01. The following parts were to be painted: front and rear fenders, stock Harley gas tank, saddlebags, and saddlebag lids. When Robert was done with these, you never would have guessed the parts looked like this.
02. To get started, Robert used 150-grit paper on a buffing wheel in a feathered pattern in order for the primer to stick come prime time.
03. Because Mat wanted the holes on the bottom of the fender filled in, Robert needed to weld them first. Taking the fender down to the bare metal where the holes were located with a 24-grit grinder…
04. …Robert placed dime-sized 14-gauge steel tabs on the backside of the fender and welded them from the front side using a MIG welder. When filling holes, metal is used instead of body filler because the vibration would cause the filler to fall through the holes. Robert practices the “do it right the first time” discipline.
05. The beads of weld needed to be cleaned up, so Robert ground down the welds smooth with the rest of the metal.
06. Time for putty. Robert uses Evercoat Rage Body Gold body filler (yellow in its natural state) because it spreads smooth and dries quick. This particular filler is more expensive, but way worth it in Robert’s opinion. He mixed the yellow body filler with a bluish hardening cream until green. Once properly mixed, the filler was spread in a criss-cross pattern over the areas needing it (fresh welds, dings, chips, basically any imperfections).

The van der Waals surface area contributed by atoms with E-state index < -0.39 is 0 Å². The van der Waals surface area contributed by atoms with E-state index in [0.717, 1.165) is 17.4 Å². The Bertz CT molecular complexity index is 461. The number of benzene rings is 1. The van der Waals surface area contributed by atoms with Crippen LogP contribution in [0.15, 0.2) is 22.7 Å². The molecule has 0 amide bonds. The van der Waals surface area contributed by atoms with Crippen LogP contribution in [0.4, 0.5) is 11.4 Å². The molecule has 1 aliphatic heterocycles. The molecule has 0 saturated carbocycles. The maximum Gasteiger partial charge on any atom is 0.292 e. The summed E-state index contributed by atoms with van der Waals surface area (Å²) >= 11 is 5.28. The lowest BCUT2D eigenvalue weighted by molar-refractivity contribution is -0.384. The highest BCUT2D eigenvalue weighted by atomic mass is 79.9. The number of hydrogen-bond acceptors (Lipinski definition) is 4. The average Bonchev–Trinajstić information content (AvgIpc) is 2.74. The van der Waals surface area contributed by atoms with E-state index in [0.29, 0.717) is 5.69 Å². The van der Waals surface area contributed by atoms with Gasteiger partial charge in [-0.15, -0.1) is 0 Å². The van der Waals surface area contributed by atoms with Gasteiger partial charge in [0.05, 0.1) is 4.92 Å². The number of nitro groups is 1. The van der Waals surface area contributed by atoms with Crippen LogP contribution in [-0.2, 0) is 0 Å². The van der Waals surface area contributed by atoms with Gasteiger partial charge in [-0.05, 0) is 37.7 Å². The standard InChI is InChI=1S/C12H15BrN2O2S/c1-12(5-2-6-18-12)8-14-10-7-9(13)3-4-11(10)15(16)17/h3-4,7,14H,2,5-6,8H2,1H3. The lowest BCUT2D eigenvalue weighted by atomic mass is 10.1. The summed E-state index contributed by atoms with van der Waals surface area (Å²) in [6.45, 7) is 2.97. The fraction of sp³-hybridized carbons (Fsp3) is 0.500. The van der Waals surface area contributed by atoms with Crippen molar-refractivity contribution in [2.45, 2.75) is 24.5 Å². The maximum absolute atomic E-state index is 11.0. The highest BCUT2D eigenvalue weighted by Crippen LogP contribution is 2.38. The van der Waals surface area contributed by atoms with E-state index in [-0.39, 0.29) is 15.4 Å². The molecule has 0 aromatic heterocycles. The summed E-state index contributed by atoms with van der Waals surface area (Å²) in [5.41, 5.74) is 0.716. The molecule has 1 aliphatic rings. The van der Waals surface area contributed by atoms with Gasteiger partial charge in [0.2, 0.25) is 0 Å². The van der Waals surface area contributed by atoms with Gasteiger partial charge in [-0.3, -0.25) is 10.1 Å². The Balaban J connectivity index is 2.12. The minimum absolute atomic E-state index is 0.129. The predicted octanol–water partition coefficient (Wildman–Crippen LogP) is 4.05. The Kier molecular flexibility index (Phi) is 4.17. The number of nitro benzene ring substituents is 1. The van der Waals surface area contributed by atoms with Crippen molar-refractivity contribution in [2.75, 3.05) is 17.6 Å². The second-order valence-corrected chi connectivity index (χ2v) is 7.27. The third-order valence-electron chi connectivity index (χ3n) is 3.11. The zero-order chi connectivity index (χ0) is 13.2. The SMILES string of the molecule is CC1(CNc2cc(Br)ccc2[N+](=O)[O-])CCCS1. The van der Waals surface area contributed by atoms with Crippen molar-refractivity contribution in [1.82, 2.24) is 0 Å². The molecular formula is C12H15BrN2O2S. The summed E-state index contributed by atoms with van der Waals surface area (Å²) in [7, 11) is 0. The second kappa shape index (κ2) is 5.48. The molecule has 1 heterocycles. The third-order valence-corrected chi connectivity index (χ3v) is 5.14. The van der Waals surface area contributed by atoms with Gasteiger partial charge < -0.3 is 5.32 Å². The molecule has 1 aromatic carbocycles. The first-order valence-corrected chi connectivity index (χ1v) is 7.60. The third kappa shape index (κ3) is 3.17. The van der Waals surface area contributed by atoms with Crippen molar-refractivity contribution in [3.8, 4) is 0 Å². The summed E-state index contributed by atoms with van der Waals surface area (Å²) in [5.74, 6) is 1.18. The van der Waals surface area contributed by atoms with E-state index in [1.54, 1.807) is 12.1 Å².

07. After about 10 minutes in the sun, the filler was dry enough for Robert to sand using 80-grit sandpaper, first with the buffing wheel, then by hand. Next, he used 150-grit sandpaper to shape the body filler with the curves of the fender. Robert emphasized the importance of feathering/tapering the edges of the body filler. You don’t want to leave a noticeable edge when priming or painting, otherwise it will clearly show.
08. Once the rear fender was dialed in, Robert taped off the fuel tank’s gas cap bung, petcock, etc., to protect the inside from debris.
09. Robert sanded the logos and pinstripes on both sides of the tank, taking it down to bare metal. Here, he filled said areas with filler using the same criss-cross pattern to ensure thorough coverage. Once the filler dried for 10 minutes in the sun, Robert sanded the filler down with 80-grit, then 150-grit sandpaper until it was properly shaped with the rest of the tank, and of course, nice and smooth.
10. With the tank prep done, Robert moved on to prepping the swap meet saddlebag lids. Not much work was required here since they were already primed, but he hit them with 220-grit paper on the buffing wheel, followed by some hand sanding, to get them nice and smooth.
11. The last items in the prepping stage were the saddlebags. Robert noticed that the bags’ clearcoat was pretty damaged from excessive sun exposure. He used 150-grit sandpaper on the buffing wheel over the entire surface of each bag.
12. To get at the nooks and crannies, Robert recommends using red Scotch-Brite to remove any of the glossy spots that the 150 grit sanding process doesn’t get.
13. The inside of the bags were then taped and masked off to prevent overspray from entering the inside. Robert paid close attention to tape off the lip of the bags where the lids open and close, because this prevents the paint from peeling off when opening and closing bags on hot days. Once the bags were taped off, the parts were ready to be primed.
14. Robert uses Valspar products’ X01 Exempt Reducer (left), which thins out the primer a tad to spread more evenly, the DTMA primer activator (top right), which helps the primer dry quicker, and the DTM2004 primer (bottom right), which is formulated with a blend of epoxy and acrylic polymers to provide good adhesion and better corrosion resistance.